Marines

New report shows emergency department visits involving energy drinks have doubled

5 Apr 2013 | Staff Sgt. Mark Fayloga

The Substance Abuse and Mental Health Services Administration released a report in January highlighting a spike in U.S. emergency department visits involving energy drinks.

The findings, published in THE DAWN REPORT: Update on Emergency Department Visits Involving Energy Drinks: A Continuing Public Health Concern, show visits doubled from 10,068 visits in 2007, to 20,783 in 2011. The majority of emergency department visits were the result of adverse reactions, misuse or abuse. Adverse reactions included insomnia, nervousness, headache, fast heartbeat and seizures that were severe enough to require emergency care. While the use of other drugs played a part in some visits, the majority, 58 percent, involved energy drinks only.

The average Marine falls into the age range of energy drink companies’ target demographic. Installation shoppettes throughout the military sell a wide variety of energy drinks and most forward operating base mess halls in Afghanistan have cases of energy drinks readily available.

Should the findings in the report be a concern for the Marine Corps?

As long as Marines practice moderation and educate themselves, a trip to the emergency room shouldn’t be a worry.

“Energy drinks consumed in moderation can be safe for adults; however, caution should be warranted,” Lauren King, a Semper Fit health promotion dietitian from Marine Corps Base Quantico, Va., said. “People vary in their sensitivity to caffeine, and the general recommendation is that consuming 300 milligrams per day is considered a safe dose of caffeine for adults.”

Energy drinks and shots use caffeine to stimulate the body, but the drinks aren’t regulated by the Food and Drug Administration, and the amount of caffeine in a drink can vary from 80 to more than 500 milligrams of caffeine while the average 5 ounce cup of coffee has about 100 milligrams. But unlike coffee and tea, some energy drinks include additives that may compound the stimulant effects of caffeine.

“Some energy drinks can have about the same amount of caffeine per serving as one cup of coffee, but most containers have two to three servings,” King said. “One energy drink can contain about 240 milligrams of caffeine. Watch out for the amount of servings per beverage container.”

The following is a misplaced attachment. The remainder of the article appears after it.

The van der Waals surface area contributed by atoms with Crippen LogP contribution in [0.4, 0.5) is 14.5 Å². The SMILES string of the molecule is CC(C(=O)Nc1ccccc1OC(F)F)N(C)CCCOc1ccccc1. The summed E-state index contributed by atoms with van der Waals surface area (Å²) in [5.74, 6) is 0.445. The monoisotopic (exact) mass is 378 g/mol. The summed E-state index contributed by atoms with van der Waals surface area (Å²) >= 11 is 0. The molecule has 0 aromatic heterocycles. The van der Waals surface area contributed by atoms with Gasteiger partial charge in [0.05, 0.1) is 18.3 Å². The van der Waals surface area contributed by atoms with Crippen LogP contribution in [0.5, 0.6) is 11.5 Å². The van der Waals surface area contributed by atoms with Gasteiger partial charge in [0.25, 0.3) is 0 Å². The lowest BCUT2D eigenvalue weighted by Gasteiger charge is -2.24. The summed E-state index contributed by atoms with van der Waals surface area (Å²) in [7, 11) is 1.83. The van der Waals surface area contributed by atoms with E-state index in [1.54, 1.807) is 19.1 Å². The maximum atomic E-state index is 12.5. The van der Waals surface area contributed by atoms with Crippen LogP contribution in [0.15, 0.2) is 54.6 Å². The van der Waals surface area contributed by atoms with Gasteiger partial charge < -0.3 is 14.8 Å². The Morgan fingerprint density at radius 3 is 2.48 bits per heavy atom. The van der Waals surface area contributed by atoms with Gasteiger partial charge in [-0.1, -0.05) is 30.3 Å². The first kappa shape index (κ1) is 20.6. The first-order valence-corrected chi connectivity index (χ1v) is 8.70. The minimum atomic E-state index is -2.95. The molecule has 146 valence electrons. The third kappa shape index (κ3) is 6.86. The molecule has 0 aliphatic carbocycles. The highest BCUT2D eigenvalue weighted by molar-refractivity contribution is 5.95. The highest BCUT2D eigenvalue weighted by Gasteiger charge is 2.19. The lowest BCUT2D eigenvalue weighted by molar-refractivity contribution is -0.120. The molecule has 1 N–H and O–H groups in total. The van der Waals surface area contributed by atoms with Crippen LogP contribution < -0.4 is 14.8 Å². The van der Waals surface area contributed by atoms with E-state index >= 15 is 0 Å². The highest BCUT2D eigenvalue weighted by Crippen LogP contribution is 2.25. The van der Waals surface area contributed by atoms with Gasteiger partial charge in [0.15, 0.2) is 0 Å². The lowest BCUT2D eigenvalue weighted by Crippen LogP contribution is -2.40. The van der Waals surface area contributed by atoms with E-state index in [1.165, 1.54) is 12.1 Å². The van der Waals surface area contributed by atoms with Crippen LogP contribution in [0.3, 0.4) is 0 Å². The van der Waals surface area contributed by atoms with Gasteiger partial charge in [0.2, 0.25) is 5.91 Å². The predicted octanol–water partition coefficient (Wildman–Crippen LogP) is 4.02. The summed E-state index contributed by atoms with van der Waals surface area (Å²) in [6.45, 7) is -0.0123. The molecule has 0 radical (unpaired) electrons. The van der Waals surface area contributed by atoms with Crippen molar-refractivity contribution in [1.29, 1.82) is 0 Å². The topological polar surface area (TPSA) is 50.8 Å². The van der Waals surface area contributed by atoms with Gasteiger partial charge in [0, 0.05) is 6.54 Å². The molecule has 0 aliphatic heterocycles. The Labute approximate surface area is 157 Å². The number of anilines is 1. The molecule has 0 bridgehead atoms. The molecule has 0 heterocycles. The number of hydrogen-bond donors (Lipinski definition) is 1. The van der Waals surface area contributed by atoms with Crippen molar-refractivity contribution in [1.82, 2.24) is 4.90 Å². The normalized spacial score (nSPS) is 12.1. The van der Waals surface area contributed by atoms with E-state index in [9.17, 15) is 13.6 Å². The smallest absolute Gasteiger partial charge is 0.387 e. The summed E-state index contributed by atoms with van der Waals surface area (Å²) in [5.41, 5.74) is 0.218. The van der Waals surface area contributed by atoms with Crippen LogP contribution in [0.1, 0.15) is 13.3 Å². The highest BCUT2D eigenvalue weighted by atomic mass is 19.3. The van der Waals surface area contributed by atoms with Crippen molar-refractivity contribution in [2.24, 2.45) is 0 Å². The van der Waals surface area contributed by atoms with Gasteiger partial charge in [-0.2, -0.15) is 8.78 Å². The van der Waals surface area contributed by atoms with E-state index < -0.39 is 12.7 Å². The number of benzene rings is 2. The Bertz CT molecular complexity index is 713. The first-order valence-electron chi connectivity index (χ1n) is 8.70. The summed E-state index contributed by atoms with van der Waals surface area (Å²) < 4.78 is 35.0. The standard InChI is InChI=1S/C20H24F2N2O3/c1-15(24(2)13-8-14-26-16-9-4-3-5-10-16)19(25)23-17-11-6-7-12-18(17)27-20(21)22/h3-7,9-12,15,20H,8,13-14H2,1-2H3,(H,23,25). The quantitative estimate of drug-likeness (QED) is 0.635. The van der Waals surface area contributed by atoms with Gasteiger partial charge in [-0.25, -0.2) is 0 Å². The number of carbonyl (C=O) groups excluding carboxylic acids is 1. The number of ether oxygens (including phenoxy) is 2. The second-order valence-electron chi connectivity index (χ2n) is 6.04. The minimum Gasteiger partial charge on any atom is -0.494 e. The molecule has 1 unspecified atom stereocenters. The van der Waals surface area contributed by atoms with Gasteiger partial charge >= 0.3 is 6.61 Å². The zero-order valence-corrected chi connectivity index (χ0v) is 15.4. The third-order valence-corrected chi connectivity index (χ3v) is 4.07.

According to King, who has a Masters of Science degree and is a board-certified sports dietitian, too much caffeine can result in nervousness and anxiety, irritability, inability to sleep, stomach upset, heart palpitations, dizziness, bone loss and increased blood pressure.

In addition to varying levels of caffeine, many energy drinks pack a lot of sugar and lack nutritional value.

“Energy drinks are much like soda,” King said. “They contain little to no nutritional value. Do not be fooled by added herbal ingredients that many energy drinks contain such as guarana or ginseng that are marketed as ‘healthy.’ Evidence of their health benefits is limited at this time.”

King has a few tips for Marines to consider before grabbing an energy drink as a pick-me-up. Marines should take a look at their lifestyle habits — they have a profound effect on energy levels. She said Marines should:

1. Eat well. If you are eating a healthy and balanced diet, you probably won’t need an energy boost.

2. Get plenty of sleep. Most adults need seven to eight hours per night to feel more alert and concentrate better.

3. Drink water to stay hydrated; dehydration causes tiredness.

4. Move more, getting regular exercise helps you stay alert.

5. If needed, drink unsweetened or lightly sweetened coffee or tea in moderation (2-3 cups/day).

                        
If used in moderation, energy drinks shouldn’t cause Marines problems, but King thinks there are better options out there.

“Energy drinks are mainly marketing devices to generate money,” King said. “A cup or two of coffee or tea per day can be just as effective, safer and a lot less expensive.”


Headquarters Marine Corps